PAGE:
The Cloud Forest was one of my favourite parts of Gardens by the Bay. The Cloud Forest is a replica of the high mountains, that comes complete with waterfall, incredible planting scheme and an area dedicated to cave systems. There is a multi-level pathway leading through The Cloud Forest that leads around and through the inner ‘mountain’ and ‘waterfall’. The area dedicated to cave systems teaches visitors about stalactites, stalagmites and the formation of crystals. At the end of the journey through The Cloud Forest there is a theatre that plays a short video about the catastrophic future of our planet unless we incite high levels of change and soon. We left The Cloud Forest in deep discussion on ways we can dramatically change our habits to reduce our carbon footprint and work towards a brighter, greener future for our children and future generations.

The Cloud Forest, Gardens by the Bay with kids

Gardens by the Bay with kids

Gardens by the Bay with kids

Gardens by the Bay with kids

Gardens by the Bay with kids

Gardens by the Bay with kids

Gardens by the Bay with kids

Gardens by the Bay with kids

Gardens by the Bay with kids

Gardens by the Bay with kids

 

The Flower Dome

The Flower Dome for me, was somewhat overrated, but I’m not sure if that was more to do with the sheer overcrowding of the place. We queued for 20 minutes to buy tickets, to then queue for 15 minutes to be allowed to join the queue to enter into The Flower Dome.  As you can imagine, we were a little frazzled after such a long time queuing with two small children in tow. When we finally arrived in The Flower Dome, it was so overrun with people, we had to hold on tight to the boys while pushing ourselves past other tourists. Although there were some areas we managed to see, overall we felt like we were on a overcrowded conveyor belt and we ducked out before seeing the entire exhibit.

Gardens by the Bay with kids

Gardens by the Bay with kids

Mummy and Monkey, Spring blossom, Flower Dome - Gardens by the Bay with kids

Gardens by the Bay with kids

Gardens by the Bay with kids

Gardens by the Bay with kids

Gardens by the Bay with kids

Gardens by the Bay with kids

Gardens by the Bay with kids

 

The OBOC Skyway

The OBOC Skyway was relatively cheap when compared to the price of the tickets for The Cloud Forest and The Flower Dome. The OBOC Skyway offers visitors the chance to take in truly breathtaking views by walking along a suspended pathway, hovering above the gardens in the canopy of Supertree Grove. The views truly are spectacular and it was amazing getting a closer look at the top of the iconic structures that Gardens by the Bay is famed for.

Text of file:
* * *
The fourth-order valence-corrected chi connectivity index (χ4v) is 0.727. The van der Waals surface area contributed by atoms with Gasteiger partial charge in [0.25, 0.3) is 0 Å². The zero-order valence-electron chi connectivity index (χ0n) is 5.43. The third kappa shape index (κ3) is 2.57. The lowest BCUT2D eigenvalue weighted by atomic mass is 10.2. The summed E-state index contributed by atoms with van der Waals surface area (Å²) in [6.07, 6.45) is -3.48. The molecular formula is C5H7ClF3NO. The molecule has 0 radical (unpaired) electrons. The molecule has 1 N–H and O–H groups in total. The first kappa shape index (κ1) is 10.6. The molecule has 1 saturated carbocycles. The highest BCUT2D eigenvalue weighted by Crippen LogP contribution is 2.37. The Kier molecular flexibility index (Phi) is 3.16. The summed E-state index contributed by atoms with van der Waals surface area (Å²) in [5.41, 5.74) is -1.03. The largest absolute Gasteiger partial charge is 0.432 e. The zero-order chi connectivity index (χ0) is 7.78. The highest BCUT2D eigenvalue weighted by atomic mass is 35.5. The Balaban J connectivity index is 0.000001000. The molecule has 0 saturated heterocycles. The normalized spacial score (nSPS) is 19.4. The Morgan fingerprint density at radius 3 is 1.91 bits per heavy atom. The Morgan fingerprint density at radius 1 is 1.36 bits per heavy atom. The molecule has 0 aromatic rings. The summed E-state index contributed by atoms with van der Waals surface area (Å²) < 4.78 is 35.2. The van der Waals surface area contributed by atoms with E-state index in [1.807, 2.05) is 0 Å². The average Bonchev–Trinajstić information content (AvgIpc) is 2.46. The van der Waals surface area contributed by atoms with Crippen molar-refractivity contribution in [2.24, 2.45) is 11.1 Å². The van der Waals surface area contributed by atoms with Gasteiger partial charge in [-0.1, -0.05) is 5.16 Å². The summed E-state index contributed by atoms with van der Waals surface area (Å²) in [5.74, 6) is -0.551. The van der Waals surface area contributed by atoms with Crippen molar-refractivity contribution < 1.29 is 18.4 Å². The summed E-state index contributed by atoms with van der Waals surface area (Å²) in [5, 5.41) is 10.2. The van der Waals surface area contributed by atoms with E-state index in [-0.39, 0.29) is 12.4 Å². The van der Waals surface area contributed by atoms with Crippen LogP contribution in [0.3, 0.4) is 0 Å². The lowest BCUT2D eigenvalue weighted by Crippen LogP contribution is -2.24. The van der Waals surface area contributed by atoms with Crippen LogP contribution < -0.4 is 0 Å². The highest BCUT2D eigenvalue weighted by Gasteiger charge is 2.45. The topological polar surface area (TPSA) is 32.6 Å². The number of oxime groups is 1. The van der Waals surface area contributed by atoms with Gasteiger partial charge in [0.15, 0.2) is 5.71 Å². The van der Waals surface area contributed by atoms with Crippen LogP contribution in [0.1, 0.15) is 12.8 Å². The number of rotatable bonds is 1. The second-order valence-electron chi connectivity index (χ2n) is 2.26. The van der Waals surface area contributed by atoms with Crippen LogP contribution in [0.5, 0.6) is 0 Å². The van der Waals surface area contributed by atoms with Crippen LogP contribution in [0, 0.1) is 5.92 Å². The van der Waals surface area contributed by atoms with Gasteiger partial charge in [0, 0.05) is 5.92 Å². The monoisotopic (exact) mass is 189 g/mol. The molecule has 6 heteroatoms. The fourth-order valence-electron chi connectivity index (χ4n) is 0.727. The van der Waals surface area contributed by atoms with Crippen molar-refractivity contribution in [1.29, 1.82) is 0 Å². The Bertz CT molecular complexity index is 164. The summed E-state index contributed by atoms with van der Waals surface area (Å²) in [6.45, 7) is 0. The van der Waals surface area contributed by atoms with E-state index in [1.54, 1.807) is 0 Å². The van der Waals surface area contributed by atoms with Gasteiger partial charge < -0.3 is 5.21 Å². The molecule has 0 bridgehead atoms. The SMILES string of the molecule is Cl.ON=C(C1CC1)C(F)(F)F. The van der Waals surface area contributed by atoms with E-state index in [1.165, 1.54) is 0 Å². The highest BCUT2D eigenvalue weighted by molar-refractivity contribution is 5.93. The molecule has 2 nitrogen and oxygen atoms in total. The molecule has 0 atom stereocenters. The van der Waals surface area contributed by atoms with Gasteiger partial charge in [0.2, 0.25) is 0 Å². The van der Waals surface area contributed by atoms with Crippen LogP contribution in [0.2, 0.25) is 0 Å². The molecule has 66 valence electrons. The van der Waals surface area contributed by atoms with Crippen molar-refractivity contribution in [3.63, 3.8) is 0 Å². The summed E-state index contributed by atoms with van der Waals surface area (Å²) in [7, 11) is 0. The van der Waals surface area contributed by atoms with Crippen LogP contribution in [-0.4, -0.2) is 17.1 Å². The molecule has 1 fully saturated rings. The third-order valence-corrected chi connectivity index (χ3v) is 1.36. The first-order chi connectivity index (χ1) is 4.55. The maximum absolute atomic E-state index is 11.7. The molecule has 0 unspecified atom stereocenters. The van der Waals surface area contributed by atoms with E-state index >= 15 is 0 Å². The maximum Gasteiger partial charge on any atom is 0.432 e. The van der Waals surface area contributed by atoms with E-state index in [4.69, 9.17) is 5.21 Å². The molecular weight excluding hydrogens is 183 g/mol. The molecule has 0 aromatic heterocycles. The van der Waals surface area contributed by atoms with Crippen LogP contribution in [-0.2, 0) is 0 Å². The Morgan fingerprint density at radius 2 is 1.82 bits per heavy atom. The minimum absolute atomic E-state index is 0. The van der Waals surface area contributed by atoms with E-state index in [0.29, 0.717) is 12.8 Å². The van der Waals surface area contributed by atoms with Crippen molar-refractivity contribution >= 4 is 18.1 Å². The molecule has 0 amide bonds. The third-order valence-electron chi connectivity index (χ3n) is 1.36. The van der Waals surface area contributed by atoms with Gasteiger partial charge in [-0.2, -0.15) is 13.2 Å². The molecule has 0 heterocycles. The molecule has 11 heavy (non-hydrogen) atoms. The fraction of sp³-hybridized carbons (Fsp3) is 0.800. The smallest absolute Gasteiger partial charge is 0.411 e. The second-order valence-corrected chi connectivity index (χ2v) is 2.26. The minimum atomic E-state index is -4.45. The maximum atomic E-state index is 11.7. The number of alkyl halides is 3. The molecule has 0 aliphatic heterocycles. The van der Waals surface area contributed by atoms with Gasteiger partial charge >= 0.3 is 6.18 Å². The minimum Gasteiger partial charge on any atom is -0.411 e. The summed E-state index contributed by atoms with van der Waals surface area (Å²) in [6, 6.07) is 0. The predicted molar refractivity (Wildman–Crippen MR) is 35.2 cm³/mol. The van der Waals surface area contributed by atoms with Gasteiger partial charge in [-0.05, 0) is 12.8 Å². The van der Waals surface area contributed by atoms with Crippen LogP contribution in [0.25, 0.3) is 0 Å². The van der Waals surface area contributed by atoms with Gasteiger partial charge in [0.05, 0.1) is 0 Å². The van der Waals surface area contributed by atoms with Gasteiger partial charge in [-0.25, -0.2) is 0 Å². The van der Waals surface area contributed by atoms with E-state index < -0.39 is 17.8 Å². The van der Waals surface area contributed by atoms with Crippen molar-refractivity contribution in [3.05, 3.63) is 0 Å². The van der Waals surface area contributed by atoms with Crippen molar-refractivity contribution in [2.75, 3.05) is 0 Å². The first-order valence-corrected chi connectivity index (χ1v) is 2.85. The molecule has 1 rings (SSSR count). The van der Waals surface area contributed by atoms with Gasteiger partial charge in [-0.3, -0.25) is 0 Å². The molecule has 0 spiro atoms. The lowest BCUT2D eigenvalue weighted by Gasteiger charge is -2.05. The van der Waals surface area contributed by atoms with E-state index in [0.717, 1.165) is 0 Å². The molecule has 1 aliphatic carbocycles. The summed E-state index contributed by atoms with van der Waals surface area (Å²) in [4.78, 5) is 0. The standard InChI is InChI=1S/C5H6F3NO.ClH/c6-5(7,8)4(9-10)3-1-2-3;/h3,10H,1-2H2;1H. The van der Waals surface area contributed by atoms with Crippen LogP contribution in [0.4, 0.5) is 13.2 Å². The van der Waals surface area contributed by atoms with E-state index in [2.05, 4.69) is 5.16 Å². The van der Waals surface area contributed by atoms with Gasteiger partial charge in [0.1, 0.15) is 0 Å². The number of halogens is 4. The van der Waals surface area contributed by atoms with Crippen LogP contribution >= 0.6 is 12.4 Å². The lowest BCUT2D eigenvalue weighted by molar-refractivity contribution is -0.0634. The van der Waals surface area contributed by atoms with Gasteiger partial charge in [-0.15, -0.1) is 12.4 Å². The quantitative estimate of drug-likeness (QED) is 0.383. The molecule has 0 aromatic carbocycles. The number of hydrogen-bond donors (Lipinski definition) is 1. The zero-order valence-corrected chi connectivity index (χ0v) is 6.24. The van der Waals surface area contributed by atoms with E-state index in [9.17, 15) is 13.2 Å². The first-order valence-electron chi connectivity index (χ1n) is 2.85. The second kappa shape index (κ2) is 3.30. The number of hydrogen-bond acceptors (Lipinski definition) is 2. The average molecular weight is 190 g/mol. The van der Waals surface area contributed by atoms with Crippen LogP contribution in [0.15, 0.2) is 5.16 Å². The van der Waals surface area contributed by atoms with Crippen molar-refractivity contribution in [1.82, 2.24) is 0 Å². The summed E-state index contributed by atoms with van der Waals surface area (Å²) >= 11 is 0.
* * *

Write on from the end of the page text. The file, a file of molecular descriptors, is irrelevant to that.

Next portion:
Supertree Gove from OBOC Skyway, Gardens by the Bay with kids

Singapore and Gardens by the Bay from OBOC Skyway

 

 

Our time at Gardens by the Bay with kids

We loved our time at Gardens by the Bay and found it a truly inspiring place to visit and explore with small children in tow. There was so much to see and although without children we would have been able to see it all in one day, we struggled to do that when visiting with two young children in tow and split our time at Gardens by the Bay into two separate trips. We spent one day visiting all of the free areas and then spent the second day visiting the paid for attractions. Gardens by the Bay is the perfect place to spend an afternoon immersed in nature, a day exploring different ecosystems around the world or multiple visits that inspire future generations to be more conscious about the world we live in.

Gardens by the Bay with kids

 

Have you ever been to Gardens by the Bay in Singapore? Let me know in the comments, on Twitter, Facebook and Instagram. You can also follow me on Pinterest.

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3 thoughts on “Gardens by the Bay with kids

    1. It is such a wonderful place to visit and a great place to encourage a conversation about conservation and the importance of protecting our planet with little ones.